If you buy 'new', then 1/2 purchace price depends on how good a bargainer you are. New RVs can be had for 25% or more off the MSRP (list price), so if you pay list, you probably won't get 1/2 back. If you do get the 25% off, then your odds of selling it for 1/2 what you paid or more is fairly good. But don't bet your life on it; markets change. A 2005 version of the trailer you mention has a low retail of $10,350, which means that if you had one to sell, you could probably get $9000 to $11000 for it. Which is about half what they are asking, and they will probably take less. Trucks don't have the same degree of discount but do have some, so I would say getting 1/2 back after 2 years is within reason. (you ought to be able to get $20,000 for a 2005 Ford 150 SuperCrew XLT which currently lists for about $30,000),

But if you buy a used ones a couple years old, your initial costs will be less, your resale will be more, and your odds of having a manufacturing problem is reduced (hopefully the previous owner got them all fixed).

Salem is made by Forest River, and they allegedly have serious problems in quality and fixing things under warranty. Search earlier threads for details.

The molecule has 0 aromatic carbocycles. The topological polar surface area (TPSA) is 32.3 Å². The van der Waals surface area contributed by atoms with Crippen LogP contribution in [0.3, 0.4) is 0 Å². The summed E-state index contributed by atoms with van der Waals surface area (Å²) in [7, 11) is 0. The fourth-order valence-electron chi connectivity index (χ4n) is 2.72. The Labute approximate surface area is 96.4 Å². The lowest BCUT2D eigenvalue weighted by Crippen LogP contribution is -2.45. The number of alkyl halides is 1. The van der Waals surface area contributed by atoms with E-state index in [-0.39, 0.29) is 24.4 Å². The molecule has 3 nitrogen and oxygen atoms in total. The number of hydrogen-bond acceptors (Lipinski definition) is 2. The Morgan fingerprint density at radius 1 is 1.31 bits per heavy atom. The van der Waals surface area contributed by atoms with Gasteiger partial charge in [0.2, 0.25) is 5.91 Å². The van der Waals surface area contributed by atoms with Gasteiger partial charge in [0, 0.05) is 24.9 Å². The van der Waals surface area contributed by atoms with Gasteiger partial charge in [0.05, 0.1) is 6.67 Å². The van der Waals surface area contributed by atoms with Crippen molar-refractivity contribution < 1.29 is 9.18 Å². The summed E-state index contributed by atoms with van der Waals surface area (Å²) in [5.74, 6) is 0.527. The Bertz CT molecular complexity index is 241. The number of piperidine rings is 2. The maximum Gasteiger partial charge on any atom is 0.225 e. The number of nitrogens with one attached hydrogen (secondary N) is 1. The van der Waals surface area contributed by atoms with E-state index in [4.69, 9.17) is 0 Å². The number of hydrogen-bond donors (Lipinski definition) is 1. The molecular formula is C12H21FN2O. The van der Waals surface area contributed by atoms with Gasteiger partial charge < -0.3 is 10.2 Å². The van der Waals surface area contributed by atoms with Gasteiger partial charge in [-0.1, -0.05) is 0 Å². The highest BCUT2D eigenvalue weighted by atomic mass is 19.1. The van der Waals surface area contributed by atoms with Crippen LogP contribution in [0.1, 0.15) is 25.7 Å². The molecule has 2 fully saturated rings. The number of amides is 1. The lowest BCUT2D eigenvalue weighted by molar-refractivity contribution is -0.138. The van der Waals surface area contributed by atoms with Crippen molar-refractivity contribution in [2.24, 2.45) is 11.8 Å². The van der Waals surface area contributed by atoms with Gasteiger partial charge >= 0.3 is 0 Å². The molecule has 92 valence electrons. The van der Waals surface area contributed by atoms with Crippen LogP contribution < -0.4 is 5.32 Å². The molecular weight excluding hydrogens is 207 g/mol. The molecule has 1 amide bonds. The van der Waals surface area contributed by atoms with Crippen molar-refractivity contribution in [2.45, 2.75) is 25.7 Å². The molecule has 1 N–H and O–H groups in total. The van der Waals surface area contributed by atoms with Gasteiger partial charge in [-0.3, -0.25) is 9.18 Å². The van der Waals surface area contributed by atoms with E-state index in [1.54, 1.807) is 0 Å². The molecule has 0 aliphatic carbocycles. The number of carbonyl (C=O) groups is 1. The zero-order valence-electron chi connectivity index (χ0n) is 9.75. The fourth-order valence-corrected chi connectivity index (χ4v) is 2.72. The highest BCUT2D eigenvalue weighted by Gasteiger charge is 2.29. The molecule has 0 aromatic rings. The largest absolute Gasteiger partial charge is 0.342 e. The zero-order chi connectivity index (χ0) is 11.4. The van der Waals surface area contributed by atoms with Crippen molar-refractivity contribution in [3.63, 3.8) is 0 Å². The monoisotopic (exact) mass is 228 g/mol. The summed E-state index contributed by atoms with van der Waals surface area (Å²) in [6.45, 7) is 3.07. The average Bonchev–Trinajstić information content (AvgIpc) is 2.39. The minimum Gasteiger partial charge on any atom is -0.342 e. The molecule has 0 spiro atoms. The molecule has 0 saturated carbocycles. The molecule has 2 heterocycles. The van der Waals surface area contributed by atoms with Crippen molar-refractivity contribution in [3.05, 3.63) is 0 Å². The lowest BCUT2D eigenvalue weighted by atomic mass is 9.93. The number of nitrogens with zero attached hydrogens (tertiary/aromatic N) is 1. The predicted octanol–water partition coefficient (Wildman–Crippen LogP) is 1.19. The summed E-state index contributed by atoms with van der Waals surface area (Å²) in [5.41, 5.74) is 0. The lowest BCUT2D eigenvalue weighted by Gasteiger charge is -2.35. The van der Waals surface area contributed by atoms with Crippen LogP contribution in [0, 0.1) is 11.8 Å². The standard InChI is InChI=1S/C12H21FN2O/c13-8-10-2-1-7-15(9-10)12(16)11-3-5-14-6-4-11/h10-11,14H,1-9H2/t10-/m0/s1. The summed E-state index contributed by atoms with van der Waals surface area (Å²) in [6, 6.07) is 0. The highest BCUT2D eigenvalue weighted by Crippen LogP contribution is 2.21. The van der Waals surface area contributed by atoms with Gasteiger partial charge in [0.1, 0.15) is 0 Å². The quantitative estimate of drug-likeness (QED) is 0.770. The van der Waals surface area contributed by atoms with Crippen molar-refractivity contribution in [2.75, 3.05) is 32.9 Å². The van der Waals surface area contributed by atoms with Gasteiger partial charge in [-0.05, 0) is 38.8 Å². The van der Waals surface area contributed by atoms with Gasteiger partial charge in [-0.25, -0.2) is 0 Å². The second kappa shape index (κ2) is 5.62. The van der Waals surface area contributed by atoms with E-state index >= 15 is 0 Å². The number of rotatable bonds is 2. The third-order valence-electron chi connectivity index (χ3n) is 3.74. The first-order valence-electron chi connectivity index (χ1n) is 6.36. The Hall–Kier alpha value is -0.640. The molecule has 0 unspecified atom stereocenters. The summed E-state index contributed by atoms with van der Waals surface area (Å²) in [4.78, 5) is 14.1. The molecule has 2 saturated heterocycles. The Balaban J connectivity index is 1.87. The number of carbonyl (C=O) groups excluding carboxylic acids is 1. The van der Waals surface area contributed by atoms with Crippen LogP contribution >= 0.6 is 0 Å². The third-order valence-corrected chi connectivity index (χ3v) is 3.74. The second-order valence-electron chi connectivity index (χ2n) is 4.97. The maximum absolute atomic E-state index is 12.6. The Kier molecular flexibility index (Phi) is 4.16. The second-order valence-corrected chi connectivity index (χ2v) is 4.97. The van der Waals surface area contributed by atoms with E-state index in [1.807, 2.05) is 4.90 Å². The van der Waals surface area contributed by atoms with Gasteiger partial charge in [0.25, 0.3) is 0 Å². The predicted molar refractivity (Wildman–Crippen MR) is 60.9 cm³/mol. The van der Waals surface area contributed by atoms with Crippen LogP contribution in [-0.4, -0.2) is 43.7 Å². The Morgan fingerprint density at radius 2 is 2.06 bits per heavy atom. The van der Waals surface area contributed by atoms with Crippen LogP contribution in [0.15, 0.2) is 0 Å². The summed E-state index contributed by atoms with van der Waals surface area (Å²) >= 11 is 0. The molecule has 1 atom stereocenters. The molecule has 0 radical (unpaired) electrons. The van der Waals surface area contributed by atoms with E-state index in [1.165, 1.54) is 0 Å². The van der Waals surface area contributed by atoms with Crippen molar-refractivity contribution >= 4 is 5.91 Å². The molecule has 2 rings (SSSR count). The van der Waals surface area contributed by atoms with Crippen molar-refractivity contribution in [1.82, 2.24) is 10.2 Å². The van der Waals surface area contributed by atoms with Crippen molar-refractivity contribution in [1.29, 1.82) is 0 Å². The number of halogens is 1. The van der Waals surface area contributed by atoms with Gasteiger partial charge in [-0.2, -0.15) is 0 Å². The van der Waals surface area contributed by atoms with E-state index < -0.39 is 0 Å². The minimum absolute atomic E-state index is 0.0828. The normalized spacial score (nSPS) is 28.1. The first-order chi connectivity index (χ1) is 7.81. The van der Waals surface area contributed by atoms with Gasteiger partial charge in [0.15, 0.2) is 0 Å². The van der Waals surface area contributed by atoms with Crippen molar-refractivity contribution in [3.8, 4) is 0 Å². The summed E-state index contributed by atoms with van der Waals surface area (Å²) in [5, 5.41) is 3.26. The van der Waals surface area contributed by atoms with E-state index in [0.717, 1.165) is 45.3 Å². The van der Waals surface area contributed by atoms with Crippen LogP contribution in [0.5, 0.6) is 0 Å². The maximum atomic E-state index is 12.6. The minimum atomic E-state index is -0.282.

Re: Arthur English comming to U.S.A.

Thanks John, My mistake, I ment a new price of $23,000 for a Ford 150.

I am familiar with diesels here in Europe and I like auto's but feel that manual is better for towing.

Many thanks for your input.

Re: Arthur English comming to U.S.A.

Hello Arthur we are also an english couple hoping to buy / use / and re-sell. Can't give you much help I'm afraid as we are only learning ourselves. you've struck gold with this forum though. We wish you good luck on your travels
Keep safe JA_UK :)
RE: Arthur English coming to U.S.A.

I like America and most of the things that you do, that’s why I holiday there. Now that I am planning an R.V. holiday I have lots to learn about trailer holidays U,S.A. style instead of the more familiar European style so I have been digging for information.